I’ve often described my experience of anxiety as an insect crawling about in my ear, annoying me throughout the day until I can’t focus on anything. We’ve all got our own coping methods thanks to a rich range of therapies and online support but what’s always worked for me… is walking whatever the weather.
The panoramic view from the top of a big hill widens my perspective and heaves me out of those all-consuming negative thought patterns. Not only that, the exercise gives a generous boost to that delicious feeling of well-being.
Others may rely on self medicating with addictive substances but this has a counter effect on anxiety management. Once we get locked in to relying on alcohol or drugs we need to increase the intake just to stay level and that keeps masking the root cause of the problem.
While we know a lot about substance abuse, few people talk about addictive behaviours– gambling, retail “therapy” porn and gaming. I’d like to raise a little known issue of what it means to be a psychic junkie – someone who becomes dependent on hotlines and readings by peddlers of the supernatural.
We are living through chaotic times. We feel unanchored, fearful of the future and concerned for our physical and material safety which shows in the distracted expressions of people scrolling manically through rapid fire news bulletins that clog up their phones.
As we grope our way through a thick fog looking for a neon light marked exit, it’s easy to fall into arms of the future tellers who through their various tools and tricks of the trade can provide comfort with those magic words, “this too shall pass.”
My extensive research over the years has thrown up every flavour of esoteric tool and mechanism from the more conventional astrology and card reading to finding significance in coffee beans and chicken bones. Channelling deceased loved ones has been with us since the Victorian spiritualist movement but from other galaxies…? My big question would be… why on earth would aliens have the slightest interest in what is happening on this screwed up little ball anyway?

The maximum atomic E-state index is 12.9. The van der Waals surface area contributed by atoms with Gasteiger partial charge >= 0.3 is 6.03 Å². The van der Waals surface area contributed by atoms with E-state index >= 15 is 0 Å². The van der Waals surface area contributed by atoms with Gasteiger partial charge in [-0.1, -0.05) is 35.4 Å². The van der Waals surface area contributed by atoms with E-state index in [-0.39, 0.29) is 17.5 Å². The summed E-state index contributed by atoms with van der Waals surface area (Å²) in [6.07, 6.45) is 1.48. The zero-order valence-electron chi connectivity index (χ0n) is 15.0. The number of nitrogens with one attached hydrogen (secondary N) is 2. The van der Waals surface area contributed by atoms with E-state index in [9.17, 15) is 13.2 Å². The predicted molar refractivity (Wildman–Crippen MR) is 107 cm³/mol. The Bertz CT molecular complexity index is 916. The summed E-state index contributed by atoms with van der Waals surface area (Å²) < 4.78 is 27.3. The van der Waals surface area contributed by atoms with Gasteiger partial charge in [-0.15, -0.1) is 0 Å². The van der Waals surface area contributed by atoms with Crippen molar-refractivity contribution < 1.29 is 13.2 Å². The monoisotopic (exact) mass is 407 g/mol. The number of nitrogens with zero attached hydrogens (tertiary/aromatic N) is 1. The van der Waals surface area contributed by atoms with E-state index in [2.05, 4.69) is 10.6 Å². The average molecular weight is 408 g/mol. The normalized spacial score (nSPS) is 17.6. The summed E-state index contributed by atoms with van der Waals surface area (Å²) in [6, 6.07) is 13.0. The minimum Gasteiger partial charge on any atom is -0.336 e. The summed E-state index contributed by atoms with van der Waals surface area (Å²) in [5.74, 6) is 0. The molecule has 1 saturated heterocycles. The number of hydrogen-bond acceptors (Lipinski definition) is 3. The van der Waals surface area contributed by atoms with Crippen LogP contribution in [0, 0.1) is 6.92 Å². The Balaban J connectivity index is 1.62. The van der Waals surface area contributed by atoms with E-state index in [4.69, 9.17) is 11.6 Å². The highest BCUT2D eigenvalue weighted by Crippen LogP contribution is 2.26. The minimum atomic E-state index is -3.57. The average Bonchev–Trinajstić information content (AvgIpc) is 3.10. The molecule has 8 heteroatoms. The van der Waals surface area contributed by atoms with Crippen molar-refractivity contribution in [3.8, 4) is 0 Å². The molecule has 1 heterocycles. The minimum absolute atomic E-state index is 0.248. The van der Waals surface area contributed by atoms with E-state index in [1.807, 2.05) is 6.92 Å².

With decades of life experience and formal study trying to fathom the idiosyncrasies of human behaviour, I am more interested in whypeople are turning to alternative ways of seeing the world as opposed to more conventional sources such as counselling or therapy. Surely sharing those innermost fears stirred up by the doomsayers would provide more constructive feedback in a clinical setting than picking out nine cards from a deck and waiting with a racing heart for their secrets to unfold.
Does desperation drive this behaviour or is it because we are wakening up to a new wave of spirituality or consciousness? Is something stirring in us as we make this collective shift into a new paradigm of thinking and being? Or, does my cynicism tell me it’s because the modern day soothsayers know how to brand and market themselves to a hungry audience around the world, evidenced by the boost in subscriber numbers to popular sites.
Readings are not cheap and when someone becomes a boomerang – keeps going back to the same reader several times a year like a junkie needing the next fix, an industry which is supposed to advertise itself as for “entertainment purposes only” is silently complicit in this destructive behaviour if they don’t make their terms and conditions clear and more stringent.
At this point I should declare my personal interest in cultural astrology so I’m not here to condemn anyone’s practice unless they are knowingly and wilfully taking advantage of vulnerable people.
My own brushes with what could be considered psychic phenomena has me agreeing with Shakespeare’s Hamlet when he says to Horatio, “There are more things in heaven and earth than are dreamt of in your philosophy. Carl Jung explained astrology in his theory of synchronicity and I’m with him so I am not condemning all esoteric practices to the bin marked nonsense.
In fact I’ve found myself flicking from one You Tube channel to another to be soothed by visionaries as they attempt to shed light on what we may be facing in the near and distant future as a society. Most of these are well intentioned and in some cases have proven to be uncannily accurate. Others are waffling nonsense to con the hyper anxious and gullible out of their money.
So what do people get out of these “consultations.” This is what they say:-
‘All the psychics I’ve consulted have been comforting.”
‘I was sceptical at first but much of what they told me resonated.’
‘In these dangerous times it was good to hear that they will eventually be over. It helps me keep going.’
Trained therapists don’t trade in platitudes. They help the individual dig deep into themselves to discover the root cause of what is really troubling them and why it’s so important for them to cling onto certainties. Helping clients to accept that the very nature of life is uncertain and trying to control its outcome is a futile exercise, no matter what the “soothing-sayers” might be leading you to believe.
For all their good intentions, no-one really knows the future until it arrives.
In my novel, The Future Can’t Wait I deal with the issue of Kendra, a psychology teacher who becomes so obsessed with consulting psychics when her adult daughter goes missing that she loses not only thousands of pounds but also her powers of reasoning.